Most readers remember Betty MacDonald for her most famous title, "The Egg and I", or her charming children's series, the Mrs. Piggle-wiggle books. I had never heard of her when I read "Onions In the Stew" 25 years ago, and now that's it's coming back into print, it deserves re-discovery. I defy anyone to get through the first chapter without laughing out loud. I'm loathe to describe Mac Donald as "in the Erma Bombeck mold"-as Betty is MUCH wittier-and also warmer. "Onions In the Stew" is thirty-something Betty's account of life during WW2 with one husband, two adolescent daughters, and many, many assorted pets, neighbors, unwanted guests,et al on an island in Washington's Puget Sound. No sentimentality, loads of wry observation, and some touching, quite beautiful descriptions of what was then wild island life. You'll finish the book wanting to visit Vashon Island, and feeling like Betty's the best friend you've never met.
Betty MacDonald's books are all funny, witty and wise.But Onions in the Stew is the favorite book of the Betty Fans worldwide. Why? She described family life on Vashon Island with husband Don and daughters Anne and Joan in an unique way. You can read it over and over again and you'll enjoy the everyday life of this wonderful family. There are several snakes in Betty's paradise, snowstorms, adolescence, a beautiful neighbor, who is very interested in Betty's husband and many, many guests and so much more but it's such a delight to read these stories and you can laugh out loud. No wonder that there is a Betty MacDonald Society and a Fan Club with so many fans world wide. Her books are classics - never dated at all.
Betty's greatest talent was for describing situations that are quite banal, even rather troublesome, in a totally hilarious fashion. The situations are all the funnier for the reader's realisation that, in other hands, they could have been described as a tale of woe - where, in Betty's hands, they are delightful.Financial crunches, months of futile searching for a residence, the adjustment of Betty and her children to a life with a new husband and stepfather (whose attitudes are quite different from those of a carefree Bard), living on an island where there are too many visitors and far too little accessibility for daily work and school, a beautiful neighbour's having her eyes on one's husband - these could have been the stuff of whining or dreary "self-help" attitudes. Betty is far from sentimental, totally honest, yet approaches all from a highly positive attitude that nearly makes one envious. This book is also a fine reminder to today's concerned parents that having adolescent children was no joy ride, even 60 years ago.My only criticism of Betty's writing is that, in her descriptions, she did not know when to stop. For example, her description of Vashon Island is engaging for the first two paragraphs, but rather excessive when it runs to several pages.This is easily one of the funniest, and most honest, books I have ever read - and read I do, again and again, always finding it a refreshing treat.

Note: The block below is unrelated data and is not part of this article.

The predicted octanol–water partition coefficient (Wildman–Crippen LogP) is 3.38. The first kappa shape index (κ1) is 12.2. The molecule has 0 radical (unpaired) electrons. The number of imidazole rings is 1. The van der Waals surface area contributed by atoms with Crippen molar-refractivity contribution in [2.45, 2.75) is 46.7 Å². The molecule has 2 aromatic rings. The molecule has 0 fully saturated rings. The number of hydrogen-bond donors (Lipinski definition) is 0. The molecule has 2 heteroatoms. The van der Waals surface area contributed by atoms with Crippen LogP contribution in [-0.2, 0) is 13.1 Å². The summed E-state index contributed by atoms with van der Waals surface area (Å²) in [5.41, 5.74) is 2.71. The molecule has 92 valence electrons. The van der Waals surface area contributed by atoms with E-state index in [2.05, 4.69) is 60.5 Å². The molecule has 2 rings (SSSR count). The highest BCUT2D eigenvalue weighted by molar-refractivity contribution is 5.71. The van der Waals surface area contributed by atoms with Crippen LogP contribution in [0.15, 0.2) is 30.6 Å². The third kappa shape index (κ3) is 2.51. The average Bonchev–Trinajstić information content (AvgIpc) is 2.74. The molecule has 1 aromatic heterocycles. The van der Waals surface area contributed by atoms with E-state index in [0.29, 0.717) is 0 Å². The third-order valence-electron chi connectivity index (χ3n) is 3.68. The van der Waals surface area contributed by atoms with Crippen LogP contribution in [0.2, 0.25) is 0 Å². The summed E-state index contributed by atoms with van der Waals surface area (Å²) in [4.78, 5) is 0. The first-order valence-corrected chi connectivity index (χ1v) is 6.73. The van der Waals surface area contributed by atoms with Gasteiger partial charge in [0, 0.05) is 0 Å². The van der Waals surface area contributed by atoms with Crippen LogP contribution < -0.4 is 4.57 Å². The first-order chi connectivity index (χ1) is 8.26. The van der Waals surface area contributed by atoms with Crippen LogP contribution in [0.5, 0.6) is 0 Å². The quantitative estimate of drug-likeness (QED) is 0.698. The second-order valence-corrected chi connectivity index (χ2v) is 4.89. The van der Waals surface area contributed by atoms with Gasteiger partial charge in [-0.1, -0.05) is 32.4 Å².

"The Egg and I." As I said in my review of the earlier book, although I found parts of "Egg" charming, the chapter on Indians made my part-Cherokee blood boil, and that other parts seemed rather mean-spirited as well.
There is none of the mean-spiritedness in "Onions", probably because, in spite of the various toils and tribulations of life on the island, Betty was basically happy there, as opposed to "Egg" where she was mostly miserable.
I loved the part about the small woman who loved to curl up on soft, comfy places like sofas, armchairs, and other women's husbands' laps. I wondered, though, why Betty didn't just ask her to step out into the garden and then drop-kick her across the straight to Seattle? I'm sure she could have gotten some of the other women in their circle of friends to help.
Many of the events she tells of show us that teenage girls have always been a handful, whatever they say. However, in spite of all the complaining and whining, the girls were willing to pich in; how many girls their age nowadays would have something like stuffed pork chops waiting when their parents came home from work?
While "Egg" left me wondering why anyone in their right mind would want to run a chicken farm in the middle of a howling wilderness, "Onions" made me wonder if living on an island might not be fun.
I suppose it's the era--1940's--but there's definitely a Dorothy Parker feel to Betty MacDonald's snappy prose. The imagery and characterizations are laugh-inducing. I still smile when I picture the family's wayward washing machine adrift on a rowboat in the middle of Puget Sound. What I especially enjoy about this work is the descriptions of the mundane, of the frustration of getting an old house in shape and finally the way she embraces the absurdity of the struggle. If you are in the throes of home renovation this book (and probably her more famous The Egg and I) is a wonderful antidote. Also most enjoyable is the very genuine relationships among the family members, particularly between the two adolescent daughters.